Even though commercial insurance prices increased for the 11th straight quarter—rising by 5 percent in aggregate during third-quarter 2013—price gains are slowing down, according to Towers Watson.
The global professional services company published the third-quarter update to its Commercial Lines Insurance Pricing Survey (CLIPS) on Monday, noting that the magnitude of the 5 percent price-level increase below 6-7 percent gains of the past six quarters.
According to Towers Watson, price hikes by line of business were lower than those reported in the second quarter in all lines, with the exception of employment practices liability where price increases spiked into double digits. The next biggest gains were in the workers compensation and commercial auto lines, Towers Watson reported, adding that price increases for most lines fell in the mid-single digits.
Other key findings were:
- Mid-market accounts had higher price increases than large and small commercial accounts.
- Specialty lines prices increased at a lower rate than standard lines.
- No line of business reported a price decrease.
The survey compares carriers’ pricing on policies underwritten during the third quarter of 2013 to those underwritten in the same quarter of 2012.
“The survey results are really in line with our expectations,” said Tom Hettinger, Towers Watson’s Property & Casualty sales and practice leader for the Americas, in a statement about the survey.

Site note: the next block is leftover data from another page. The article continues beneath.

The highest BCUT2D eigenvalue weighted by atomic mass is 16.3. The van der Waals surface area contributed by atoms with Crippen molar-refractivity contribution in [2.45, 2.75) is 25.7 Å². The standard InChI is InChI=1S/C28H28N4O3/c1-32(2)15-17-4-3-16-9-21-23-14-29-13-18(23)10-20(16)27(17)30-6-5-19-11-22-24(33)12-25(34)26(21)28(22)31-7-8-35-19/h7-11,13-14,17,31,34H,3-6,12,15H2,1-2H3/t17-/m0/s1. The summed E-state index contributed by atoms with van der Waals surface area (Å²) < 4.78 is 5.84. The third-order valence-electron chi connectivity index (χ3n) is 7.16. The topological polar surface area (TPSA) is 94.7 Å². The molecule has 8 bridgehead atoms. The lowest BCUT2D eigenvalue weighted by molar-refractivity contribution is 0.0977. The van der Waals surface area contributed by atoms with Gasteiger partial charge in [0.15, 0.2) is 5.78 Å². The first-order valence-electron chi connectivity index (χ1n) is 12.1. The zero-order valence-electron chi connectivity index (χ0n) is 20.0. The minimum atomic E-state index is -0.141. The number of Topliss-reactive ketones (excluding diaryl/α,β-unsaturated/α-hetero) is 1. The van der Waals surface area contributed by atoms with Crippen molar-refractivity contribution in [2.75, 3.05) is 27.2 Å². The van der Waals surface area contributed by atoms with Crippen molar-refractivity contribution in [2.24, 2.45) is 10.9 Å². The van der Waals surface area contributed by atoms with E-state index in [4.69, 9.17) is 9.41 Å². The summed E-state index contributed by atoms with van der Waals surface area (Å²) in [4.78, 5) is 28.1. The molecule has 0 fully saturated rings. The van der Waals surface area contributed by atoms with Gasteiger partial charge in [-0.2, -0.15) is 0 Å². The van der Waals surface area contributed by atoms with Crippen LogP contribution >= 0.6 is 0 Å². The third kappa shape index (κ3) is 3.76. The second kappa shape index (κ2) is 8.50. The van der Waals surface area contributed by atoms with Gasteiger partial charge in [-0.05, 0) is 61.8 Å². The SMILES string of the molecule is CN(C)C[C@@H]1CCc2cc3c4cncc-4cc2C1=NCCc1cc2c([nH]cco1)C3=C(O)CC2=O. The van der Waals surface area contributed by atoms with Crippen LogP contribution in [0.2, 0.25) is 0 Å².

“This hard market is somewhat different from hard markets we have experienced before. Carriers are taking rate, which is logical, as they focus on measuring the capital required to support the business rigorously and realistically, and adjust their return expectations accordingly,” Hettinger said.
Turning to loss ratios, Towers Watson said that survey respondents are reporting improved loss ratios, with accident-year 2013 ex-catastrophe loss ratios anywhere from 3 to 6 points better than accident-year 2012. Offering an explanation, Towers Watson said that earned price increases are more than offsetting low reported claim cost inflation.
Carriers surveyed estimate no claims cost inflation for 2013 on average (the mean response was that claims inflation was flat), although the median response was just under 3 percent.
CLIPS data are based on both new and renewal business figures obtained directly from carriers underwriting the business. CLIPS participants represent a cross section of U.S. property/casualty insurers that includes many of both the top 10 commercial lines companies and the top 25 insurance groups in the United States.
This particular survey compared prices charged on policies underwritten during the third quarter of 2013 to the prices charged for the same coverage during the same quarter in 2012. For the most recent survey, data were contributed by 43 participating insurers representing approximately 20 percent of the U.S. commercial insurance market (excluding state workers compensation funds).
Source: Towers Watson